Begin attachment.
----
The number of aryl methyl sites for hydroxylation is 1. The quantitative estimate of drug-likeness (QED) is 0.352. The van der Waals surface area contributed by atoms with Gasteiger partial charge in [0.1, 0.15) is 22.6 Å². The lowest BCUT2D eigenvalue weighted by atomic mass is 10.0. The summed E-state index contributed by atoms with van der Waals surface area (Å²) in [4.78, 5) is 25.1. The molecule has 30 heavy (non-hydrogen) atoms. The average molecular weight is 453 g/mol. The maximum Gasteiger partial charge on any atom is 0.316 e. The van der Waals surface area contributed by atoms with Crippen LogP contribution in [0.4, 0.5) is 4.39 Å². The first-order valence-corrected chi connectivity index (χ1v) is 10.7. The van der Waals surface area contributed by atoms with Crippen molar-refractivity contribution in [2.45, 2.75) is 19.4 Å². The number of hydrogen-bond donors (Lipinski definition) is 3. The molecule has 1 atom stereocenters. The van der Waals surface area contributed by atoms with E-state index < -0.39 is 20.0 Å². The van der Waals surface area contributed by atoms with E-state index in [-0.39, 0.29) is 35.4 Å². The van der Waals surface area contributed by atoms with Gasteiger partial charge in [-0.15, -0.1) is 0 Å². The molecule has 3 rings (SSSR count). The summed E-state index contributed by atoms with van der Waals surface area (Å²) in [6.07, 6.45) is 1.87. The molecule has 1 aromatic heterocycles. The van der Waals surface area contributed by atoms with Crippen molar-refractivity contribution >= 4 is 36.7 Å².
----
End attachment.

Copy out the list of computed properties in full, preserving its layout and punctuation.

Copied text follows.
The number of aryl methyl sites for hydroxylation is 1. The quantitative estimate of drug-likeness (QED) is 0.352. The van der Waals surface area contributed by atoms with Gasteiger partial charge in [0.1, 0.15) is 22.6 Å². The lowest BCUT2D eigenvalue weighted by atomic mass is 10.0. The summed E-state index contributed by atoms with van der Waals surface area (Å²) in [4.78, 5) is 25.1. The molecule has 30 heavy (non-hydrogen) atoms. The average molecular weight is 453 g/mol. The maximum Gasteiger partial charge on any atom is 0.316 e. The van der Waals surface area contributed by atoms with Crippen LogP contribution in [0.4, 0.5) is 4.39 Å². The first-order valence-corrected chi connectivity index (χ1v) is 10.7. The van der Waals surface area contributed by atoms with Crippen molar-refractivity contribution in [2.45, 2.75) is 19.4 Å². The number of hydrogen-bond donors (Lipinski definition) is 3. The molecule has 1 atom stereocenters. The van der Waals surface area contributed by atoms with E-state index < -0.39 is 20.0 Å². The van der Waals surface area contributed by atoms with E-state index in [-0.39, 0.29) is 35.4 Å². The van der Waals surface area contributed by atoms with Gasteiger partial charge in [-0.15, -0.1) is 0 Å². The molecule has 3 rings (SSSR count). The summed E-state index contributed by atoms with van der Waals surface area (Å²) in [6.07, 6.45) is 1.87. The molecule has 1 aromatic heterocycles. The van der Waals surface area contributed by atoms with Crippen molar-refractivity contribution >= 4 is 36.7 Å².